I’ve stayed away from the current round of accusations and counteraccusations about accomodationism between religion and science. This is because I am a wishy washy Chamberlainist fencesitting Laodicean. But I am impressed by a few bloggers’ posts on the matter. First, what’s the background?
For many years there has been a divide between those who are not religious but think that promoting science should not exclude the religious, and those who are not religious and think that no defence of science should ever admit a religious believer at all. That is not quite the way they would put it of course, but the divide is between “accommodationists” and “exclusivists”.
Accommodationists hold, for various reasons, that when defending science, such as evolution (but not always), defenders should not assert that science is in opposition to religion. Instead, they should merely defend science.
Exclusivists, on the other hand, hold that science and religion are incompatible, and that to defend science one must, perforce, assert this incompatibility.
Each has a story about the motives of the other. Accommodationists think that exclusivists are being, variously, aggressive, militant, fundamentalist or just strategically stupid. Exclusivists think that accommodationists are being, diversely, incoherent, cowardly, stupid, or dishonest.
Much fun all round. So before I list the posts that I think approach the matter sensibly, a few points from moi:
- It is not the task of those who are not religious to find ways for the religious to harmonise their religion with science. That is the task of any religious adherent who wishes to live in the real world. But one may discuss whether it is possible, and if it is, conceptually, point out how, without thereby taking an advocacy role for religion. This is something that exclusivists think is just wrong. If I, as a non-religious person, think there is no evidence for some religious belief, I must therefore, on pain of self-contradiction (or self-immolation, or something) insist that nobody else can make the claim that their religious belief is consistent with science. Accusations of being a “religion lover” are uncomfortable echoes of previous intolerance.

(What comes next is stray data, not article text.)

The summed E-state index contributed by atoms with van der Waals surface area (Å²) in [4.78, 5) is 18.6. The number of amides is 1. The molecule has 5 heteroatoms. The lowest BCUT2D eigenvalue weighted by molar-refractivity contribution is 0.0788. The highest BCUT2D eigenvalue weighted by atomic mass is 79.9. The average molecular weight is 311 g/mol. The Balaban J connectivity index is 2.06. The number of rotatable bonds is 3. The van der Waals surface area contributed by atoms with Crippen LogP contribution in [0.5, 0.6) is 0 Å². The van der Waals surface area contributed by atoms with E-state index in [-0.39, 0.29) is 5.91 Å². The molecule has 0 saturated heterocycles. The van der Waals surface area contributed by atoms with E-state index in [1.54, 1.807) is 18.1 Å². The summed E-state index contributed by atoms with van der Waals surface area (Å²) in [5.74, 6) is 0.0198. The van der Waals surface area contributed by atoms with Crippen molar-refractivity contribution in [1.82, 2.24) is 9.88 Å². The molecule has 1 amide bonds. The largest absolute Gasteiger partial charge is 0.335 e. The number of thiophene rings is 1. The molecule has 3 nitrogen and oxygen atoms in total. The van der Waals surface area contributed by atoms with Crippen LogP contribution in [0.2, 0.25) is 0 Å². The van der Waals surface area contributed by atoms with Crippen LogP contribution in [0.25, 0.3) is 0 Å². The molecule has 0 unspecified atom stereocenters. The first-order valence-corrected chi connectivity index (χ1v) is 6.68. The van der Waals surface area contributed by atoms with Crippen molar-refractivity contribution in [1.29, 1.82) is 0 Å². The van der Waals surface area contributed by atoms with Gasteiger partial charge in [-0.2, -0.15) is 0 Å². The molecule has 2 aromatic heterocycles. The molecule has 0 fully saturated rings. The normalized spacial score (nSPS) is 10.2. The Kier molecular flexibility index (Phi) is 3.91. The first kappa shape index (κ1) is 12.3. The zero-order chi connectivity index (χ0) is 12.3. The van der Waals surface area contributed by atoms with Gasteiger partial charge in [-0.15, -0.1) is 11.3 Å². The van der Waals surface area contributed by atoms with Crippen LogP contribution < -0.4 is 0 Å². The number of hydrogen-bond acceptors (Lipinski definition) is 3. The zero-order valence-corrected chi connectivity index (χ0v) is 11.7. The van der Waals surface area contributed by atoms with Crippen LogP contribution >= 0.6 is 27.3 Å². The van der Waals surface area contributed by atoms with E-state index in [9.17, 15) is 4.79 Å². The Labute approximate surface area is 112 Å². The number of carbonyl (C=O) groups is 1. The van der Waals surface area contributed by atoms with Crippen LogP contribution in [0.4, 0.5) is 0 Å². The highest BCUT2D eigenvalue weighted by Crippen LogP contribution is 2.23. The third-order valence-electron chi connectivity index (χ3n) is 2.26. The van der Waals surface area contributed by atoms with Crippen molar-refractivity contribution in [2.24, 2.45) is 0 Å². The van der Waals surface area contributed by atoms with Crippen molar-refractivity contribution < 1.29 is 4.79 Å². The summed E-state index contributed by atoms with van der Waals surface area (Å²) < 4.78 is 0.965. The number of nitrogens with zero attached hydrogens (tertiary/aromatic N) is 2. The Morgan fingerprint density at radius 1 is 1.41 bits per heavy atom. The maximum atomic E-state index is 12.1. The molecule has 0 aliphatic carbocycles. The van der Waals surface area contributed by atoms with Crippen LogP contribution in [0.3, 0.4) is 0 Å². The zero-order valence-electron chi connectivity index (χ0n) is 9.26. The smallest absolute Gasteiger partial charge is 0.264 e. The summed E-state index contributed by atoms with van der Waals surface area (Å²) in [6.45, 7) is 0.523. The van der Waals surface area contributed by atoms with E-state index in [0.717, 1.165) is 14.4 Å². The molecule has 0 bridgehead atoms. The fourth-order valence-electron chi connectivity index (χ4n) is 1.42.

- This is not just about strategy, but it is in part about strategy. The fact is that most people in society – whose taxes fund science, and whose governments decide on what science to fund – are religious or favourably disposed towards religion. A religious milieu is part of the ecology of science, so to speak. Making science the enemy of religion is going to have a single outcome, one that we can all predict. It won’t be the death of religion.
- As a point of fact, many people who are scientists are, actually and honestly, religious. Many religious are in favour of science. Why, then, should I insist that they give up one or the other? If I am trying to convert them to my way of thinking, that might be the way to go, but converting people to or from religious positions is not science; at best it’s philosophy, and at worst it is religious proselytising. Sure, atheism is not-pro-religion, but that doesn’t mean it is automatically not a religious position, and science, so far as I can tell, can only talk about empirical matters and their implications. So if to be religious means one admits of miracles, and science cannot either disprove miracles or accept them, one exceeds the bounds of science to insist that no miracles ever happen.
- All that notwithstanding, I fully concur with those who think that a science-defending institution or professional association, should make no assertions that science is compatible with religion either. That is, as I said in point 1, for the religious to sort out. Coincidentally, many religious bodies have done exactly that.